Pete Atkin, John Bellany, and me

There has been some blether about the good old days on some of the blogs I read. Perhaps it is just down to being of a certain age, but there are elements of the past that bring me warm feelings and a knowledge that certain moments can never be re-captured. Since I often associate these memories with music - certain albums - I find that is the best way to encapsulate what I recall of those times.

I listened a lot to the John Peel show throughout the Seventies. John Peel was in my mind a kind of prophet. He resolutely stuck to his principles when it came to encouraging musicians and playing new work. Of the many people he brought to the attention of the cognoscenti was Pete Atkin. Atkin and Australian writer, Clive James, turned out a handful of albums in the Seventies and then left the music business to become a radio producer in Bristol, whilst Clive James, who wrote the lyrics, did rather well. There have been revival tours, but none have propelled the duo to international stardom. The good thing to come out of the modest revival of interest in Pete Atkin is that the albums are once again easily obtained. There were decades when vinyl copies of "The Secret Drinker" were being offered at crazy prices.

About the time Atkin was in Bristol making radio programmes, my efforts in that direction had more or less ground to a halt, though I did do a one off job for BBC radio Bristol. However, when "The Secret Drinker" came out in 1974, my involvement in broadcasting amounted to doing a bit of hospital radio and my glittering career was ahead of me.

By 1974, I had dropped out of art college after a year of a fine art course. I was in no great shape, having more or less fallen to pieces and been put back together again. Among other things, mostly self-inflicted, my tutor, one John Bellany, was a drunken and violent alcoholic and had assaulted me during a class. Had this happened today he would have been arrested and his career as a teacher would have ended. But all I did was scuffle away, having failed to impress myself or the tutors as a painter. Nowadays, I live about five miles from where Bellany was born, in Port Seton. His work hangs in the major art galleries of the world and he has had major surgery to repair the damage done by booze. I was not doing that much better. I arrived for my first day in Croydon College of Art high as a kite, absolutely convinced I was levitating and that people around me were watching me fly.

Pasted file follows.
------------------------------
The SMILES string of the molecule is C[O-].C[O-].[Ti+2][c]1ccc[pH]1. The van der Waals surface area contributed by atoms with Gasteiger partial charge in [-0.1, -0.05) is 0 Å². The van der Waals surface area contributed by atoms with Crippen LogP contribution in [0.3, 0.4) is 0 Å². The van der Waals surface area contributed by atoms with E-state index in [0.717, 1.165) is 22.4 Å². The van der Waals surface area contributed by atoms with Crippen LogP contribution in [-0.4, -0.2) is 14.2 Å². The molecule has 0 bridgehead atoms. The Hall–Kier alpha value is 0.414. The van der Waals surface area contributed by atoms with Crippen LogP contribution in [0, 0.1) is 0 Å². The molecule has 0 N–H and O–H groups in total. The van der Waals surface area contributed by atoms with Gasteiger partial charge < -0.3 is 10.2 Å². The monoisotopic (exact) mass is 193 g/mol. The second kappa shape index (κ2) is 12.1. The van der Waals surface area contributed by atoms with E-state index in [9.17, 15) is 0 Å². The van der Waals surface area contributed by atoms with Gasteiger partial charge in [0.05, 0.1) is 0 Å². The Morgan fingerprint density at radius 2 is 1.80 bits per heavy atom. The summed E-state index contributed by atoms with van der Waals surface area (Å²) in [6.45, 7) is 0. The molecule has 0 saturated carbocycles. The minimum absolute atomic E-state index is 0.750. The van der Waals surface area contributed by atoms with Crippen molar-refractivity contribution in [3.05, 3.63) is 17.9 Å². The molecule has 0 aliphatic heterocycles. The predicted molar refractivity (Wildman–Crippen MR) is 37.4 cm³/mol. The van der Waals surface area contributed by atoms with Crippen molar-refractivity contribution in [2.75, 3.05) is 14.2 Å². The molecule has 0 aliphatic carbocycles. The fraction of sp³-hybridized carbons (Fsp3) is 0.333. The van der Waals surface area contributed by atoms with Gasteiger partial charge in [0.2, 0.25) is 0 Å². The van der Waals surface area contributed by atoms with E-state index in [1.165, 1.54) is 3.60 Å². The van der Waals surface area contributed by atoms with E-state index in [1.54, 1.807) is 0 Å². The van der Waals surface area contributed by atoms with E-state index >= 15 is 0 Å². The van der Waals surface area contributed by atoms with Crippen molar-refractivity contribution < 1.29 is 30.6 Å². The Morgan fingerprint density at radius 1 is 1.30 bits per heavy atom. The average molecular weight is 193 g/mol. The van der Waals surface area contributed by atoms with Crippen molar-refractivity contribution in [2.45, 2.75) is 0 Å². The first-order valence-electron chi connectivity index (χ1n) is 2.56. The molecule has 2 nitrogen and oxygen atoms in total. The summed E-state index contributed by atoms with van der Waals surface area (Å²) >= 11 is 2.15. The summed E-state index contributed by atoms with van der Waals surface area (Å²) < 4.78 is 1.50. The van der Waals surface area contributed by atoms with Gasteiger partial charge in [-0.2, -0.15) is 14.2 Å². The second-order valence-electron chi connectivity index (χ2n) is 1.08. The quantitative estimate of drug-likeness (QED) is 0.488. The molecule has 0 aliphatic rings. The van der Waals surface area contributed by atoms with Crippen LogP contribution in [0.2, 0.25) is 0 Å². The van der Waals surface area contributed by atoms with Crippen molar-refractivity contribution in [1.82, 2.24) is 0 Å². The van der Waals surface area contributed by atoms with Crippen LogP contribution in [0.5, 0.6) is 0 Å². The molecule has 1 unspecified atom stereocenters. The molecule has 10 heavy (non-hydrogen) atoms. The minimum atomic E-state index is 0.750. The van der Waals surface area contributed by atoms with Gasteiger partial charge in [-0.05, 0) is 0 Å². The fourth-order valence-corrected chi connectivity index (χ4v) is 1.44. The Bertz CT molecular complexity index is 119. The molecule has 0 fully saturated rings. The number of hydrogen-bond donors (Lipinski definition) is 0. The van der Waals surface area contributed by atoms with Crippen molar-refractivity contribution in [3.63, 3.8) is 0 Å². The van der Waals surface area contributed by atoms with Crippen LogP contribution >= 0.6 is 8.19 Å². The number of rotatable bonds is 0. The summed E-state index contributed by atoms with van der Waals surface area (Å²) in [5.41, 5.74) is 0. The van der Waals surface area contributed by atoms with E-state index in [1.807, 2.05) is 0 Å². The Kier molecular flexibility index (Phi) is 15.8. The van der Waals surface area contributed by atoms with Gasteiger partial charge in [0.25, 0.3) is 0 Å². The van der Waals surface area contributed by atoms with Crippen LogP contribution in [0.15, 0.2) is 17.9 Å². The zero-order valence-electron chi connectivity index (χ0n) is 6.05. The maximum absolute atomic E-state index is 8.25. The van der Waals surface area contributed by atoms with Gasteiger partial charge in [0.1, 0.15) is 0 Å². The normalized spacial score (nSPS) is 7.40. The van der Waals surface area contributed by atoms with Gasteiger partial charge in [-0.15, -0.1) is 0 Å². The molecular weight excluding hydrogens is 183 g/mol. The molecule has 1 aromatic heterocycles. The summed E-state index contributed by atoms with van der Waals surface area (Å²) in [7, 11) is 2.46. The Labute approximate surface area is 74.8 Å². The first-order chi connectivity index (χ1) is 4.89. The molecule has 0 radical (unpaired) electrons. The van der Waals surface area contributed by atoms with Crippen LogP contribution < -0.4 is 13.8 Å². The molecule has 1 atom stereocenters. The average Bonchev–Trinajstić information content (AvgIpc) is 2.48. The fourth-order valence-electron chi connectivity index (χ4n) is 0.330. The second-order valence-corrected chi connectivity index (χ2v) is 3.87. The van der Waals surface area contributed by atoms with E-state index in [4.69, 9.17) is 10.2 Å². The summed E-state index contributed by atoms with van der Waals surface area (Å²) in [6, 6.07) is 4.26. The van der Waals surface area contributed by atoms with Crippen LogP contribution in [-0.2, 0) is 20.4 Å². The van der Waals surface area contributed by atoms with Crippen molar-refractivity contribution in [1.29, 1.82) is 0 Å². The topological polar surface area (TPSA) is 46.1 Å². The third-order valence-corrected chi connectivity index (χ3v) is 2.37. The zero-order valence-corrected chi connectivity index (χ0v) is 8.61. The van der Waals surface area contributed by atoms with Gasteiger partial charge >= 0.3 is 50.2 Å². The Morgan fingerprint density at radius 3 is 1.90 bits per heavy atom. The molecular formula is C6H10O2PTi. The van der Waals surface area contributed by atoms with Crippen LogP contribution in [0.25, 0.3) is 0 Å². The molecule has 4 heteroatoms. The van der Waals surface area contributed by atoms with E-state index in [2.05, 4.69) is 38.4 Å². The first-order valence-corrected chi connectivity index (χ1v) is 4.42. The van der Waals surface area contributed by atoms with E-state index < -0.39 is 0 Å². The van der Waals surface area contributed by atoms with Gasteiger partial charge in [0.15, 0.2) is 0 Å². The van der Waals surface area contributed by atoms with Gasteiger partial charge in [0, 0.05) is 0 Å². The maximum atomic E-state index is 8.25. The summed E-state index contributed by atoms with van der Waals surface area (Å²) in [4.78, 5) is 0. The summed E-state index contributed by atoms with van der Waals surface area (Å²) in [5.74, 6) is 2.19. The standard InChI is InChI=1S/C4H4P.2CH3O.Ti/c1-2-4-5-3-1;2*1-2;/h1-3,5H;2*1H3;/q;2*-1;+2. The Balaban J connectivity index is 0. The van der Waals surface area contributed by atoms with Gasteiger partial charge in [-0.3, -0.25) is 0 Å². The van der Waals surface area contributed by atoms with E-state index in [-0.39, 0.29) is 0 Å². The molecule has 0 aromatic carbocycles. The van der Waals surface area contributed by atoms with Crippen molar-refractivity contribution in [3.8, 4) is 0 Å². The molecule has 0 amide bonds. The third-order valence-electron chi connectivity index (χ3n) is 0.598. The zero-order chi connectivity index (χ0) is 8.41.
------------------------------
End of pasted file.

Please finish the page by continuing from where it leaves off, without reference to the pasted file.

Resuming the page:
By the time I had discovered Pete Atkin and bought "Secret Drinker", I had recovered sufficiently to get myself a Vespa and hold down a job in Newcastle. But that's another story.

Here then, is "I see the Joker" from "Secret Drinker" by Pete Atkin and Clive James. Every track on the record is brilliant. I recommend it.


I dedicate this to Clams Linguini.

17 comments:

Richard said...

One thing: Atkin is English, born in Cambridge, not Australian. He just sometimes sounds Australian.

I was a big fan in the 70s and had all the vinyl albums, but they got lost or borrowed away. I saw the pair of them when they did a gig at Alsager in Cheshire in 1975/6. Later on, probably early 90s, I wrote to Pete after hearing his name as a radio producer, and got a charming letter back with a cassette of some stuff I had never had before. I thought he was a really nice guy. Later still, I found Steven Birkill's website and started acquiring all the recently-issued CDs.

Between them, they had a talent that was almost too good. The richness of the lyrics and the variety of musical treatments made a fantastic combination, but sadly it wasn't a commercial one. As I think one of them said - straight from wannabe to has-been without the intervening period of success.

For what it's worth, I think the song Secret Drinker is itself one of the best they did. I love the early stuff, and the double CD of Winter Spring. I was a little disappointed by Midnight Voices, which was a bit too cabaret-style for my tastes, but nevertheless I am delighted that they are still working and producing good music as an antidote to some of the turgid crap that is churned out today.

Glad to find another fan!

It's so easy when we're young ...
The neck so slim, the glass so tall ...

Wrinkled Weasel said...

Thanks for the info Richard. I shall edit my mistake. I really could not decide which track to put on, but I agree, the title track is perhaps the most poignant and memorable.

I had no idea how many fans there are out there.

Dave said...